The male workforce in intellectual disability services.

Roy McConkey, Patricia McAuley, Leanne Simpson, Suzanne Abbott

    Research output: Contribution to journalArticlepeer-review


    Staff shortages are predicted in community social care sector services for people with intellectual disabilities (ID). Oneoption is to attract more men to the workforce, which would also counter the present sex-ratio (gender) imbalance among workers.Potential strategies for recruitment could be identified by analyzing the characteristics and experiences of the male staff currentlyemployed in such jobs. To do this, the authors undertook three studies: (1) a census of 653 staff in statutory services within one Healthand Social Services Board district in Northern Ireland; (2) a survey of 463 staff from both statutory and nonstatutory services; and(3) small sample focus groups with designated male staff. Findings were that fewer than 1 in 5 of the workforce in ID sector servicesin Northern Ireland were men, with significant variance (0–40%) depending upon the type of services. Men were more likely thanwomen to be in full-time posts; to be the main wage-earner in the household, and to have entered ID sector jobs from noncaresettings.Male staff reported that their motivation for undertaking work in this sector was often questioned by peers and that they feltexposed to accusations of abuse. Authors conclude that male staff recruitment could be boosted by increased pay and moreopportunities for full-time work and career progression. Career advisers, teachers, and parents need to promote the value andopportunities of work available in ID sector services. The unique contributions of male staff also need to be identified and recognizedas a means of retaining existing staff and recruiting others.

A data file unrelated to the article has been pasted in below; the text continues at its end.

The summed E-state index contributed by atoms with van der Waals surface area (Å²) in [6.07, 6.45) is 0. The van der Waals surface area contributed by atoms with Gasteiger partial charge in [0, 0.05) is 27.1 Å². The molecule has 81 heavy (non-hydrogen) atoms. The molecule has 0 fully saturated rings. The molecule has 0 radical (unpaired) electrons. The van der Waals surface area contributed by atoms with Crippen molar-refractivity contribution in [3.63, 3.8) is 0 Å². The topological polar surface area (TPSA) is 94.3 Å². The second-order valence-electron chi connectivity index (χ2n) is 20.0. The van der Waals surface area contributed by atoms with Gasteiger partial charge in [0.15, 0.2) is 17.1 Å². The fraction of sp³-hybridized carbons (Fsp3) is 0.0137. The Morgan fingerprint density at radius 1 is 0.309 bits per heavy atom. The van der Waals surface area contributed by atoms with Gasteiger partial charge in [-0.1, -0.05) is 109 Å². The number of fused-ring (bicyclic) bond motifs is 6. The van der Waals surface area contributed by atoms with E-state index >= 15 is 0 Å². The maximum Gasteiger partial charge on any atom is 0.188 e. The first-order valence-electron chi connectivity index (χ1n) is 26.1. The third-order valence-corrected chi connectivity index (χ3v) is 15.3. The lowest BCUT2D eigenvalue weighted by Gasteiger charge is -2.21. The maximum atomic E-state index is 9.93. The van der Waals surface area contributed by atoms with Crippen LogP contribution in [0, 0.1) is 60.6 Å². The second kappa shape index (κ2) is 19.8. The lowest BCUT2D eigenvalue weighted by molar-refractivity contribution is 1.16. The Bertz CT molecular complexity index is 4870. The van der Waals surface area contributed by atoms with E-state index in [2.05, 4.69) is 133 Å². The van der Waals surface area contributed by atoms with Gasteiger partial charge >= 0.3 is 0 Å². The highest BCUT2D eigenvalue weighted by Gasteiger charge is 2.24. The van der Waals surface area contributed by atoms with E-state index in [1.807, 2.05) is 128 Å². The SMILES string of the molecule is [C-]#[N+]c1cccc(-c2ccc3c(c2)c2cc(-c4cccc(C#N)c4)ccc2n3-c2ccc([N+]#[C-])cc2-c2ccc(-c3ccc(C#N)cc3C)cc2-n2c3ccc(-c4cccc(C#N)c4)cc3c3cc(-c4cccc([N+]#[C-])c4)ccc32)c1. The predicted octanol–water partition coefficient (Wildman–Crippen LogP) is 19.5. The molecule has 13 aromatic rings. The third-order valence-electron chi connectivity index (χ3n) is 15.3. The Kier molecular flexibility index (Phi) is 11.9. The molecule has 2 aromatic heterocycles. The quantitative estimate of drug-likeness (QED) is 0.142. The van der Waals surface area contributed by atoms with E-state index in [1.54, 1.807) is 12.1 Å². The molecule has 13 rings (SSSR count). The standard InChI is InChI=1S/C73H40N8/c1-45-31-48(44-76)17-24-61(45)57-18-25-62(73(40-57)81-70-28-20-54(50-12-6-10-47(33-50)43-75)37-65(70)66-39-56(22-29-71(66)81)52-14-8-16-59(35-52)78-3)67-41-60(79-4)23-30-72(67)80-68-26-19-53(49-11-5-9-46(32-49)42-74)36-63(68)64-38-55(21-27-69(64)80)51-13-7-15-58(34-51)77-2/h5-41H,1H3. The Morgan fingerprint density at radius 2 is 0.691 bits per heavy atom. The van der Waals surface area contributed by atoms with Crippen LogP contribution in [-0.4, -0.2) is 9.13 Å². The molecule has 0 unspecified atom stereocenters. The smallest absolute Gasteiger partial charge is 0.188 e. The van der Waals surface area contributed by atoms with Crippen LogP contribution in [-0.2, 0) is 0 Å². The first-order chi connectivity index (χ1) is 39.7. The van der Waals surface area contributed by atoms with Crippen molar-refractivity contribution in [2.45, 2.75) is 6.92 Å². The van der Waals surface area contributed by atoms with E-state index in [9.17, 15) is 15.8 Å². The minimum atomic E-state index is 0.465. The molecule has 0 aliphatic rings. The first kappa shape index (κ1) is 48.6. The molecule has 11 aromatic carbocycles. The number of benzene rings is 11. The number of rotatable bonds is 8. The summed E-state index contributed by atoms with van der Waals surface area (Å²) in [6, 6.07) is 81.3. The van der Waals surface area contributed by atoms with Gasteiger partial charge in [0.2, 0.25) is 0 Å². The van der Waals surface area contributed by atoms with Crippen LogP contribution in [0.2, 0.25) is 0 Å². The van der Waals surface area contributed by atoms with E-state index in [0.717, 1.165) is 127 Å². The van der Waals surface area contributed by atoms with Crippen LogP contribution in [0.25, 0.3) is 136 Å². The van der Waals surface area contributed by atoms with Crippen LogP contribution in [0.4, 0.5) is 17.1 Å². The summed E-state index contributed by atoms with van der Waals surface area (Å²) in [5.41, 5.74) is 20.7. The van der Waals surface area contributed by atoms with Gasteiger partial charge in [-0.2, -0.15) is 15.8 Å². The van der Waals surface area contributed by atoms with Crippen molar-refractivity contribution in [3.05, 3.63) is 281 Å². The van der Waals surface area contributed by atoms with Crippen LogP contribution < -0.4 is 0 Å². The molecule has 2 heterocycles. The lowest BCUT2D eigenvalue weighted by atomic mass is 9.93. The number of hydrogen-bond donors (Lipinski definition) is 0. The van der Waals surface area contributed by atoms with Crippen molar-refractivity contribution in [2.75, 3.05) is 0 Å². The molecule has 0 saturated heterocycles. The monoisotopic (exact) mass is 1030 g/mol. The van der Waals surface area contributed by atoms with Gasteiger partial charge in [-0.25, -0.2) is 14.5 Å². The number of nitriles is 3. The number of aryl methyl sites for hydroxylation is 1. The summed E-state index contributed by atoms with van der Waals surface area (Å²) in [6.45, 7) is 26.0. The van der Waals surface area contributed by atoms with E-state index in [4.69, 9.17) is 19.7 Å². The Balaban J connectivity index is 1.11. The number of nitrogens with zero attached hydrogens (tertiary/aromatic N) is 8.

Original languageEnglish
    Pages (from-to)186-193
    JournalJournal of Policy and Practice in Intellectual Disabilities
    Issue number3
    Publication statusPublished (in print/issue) - 1 Jul 2007


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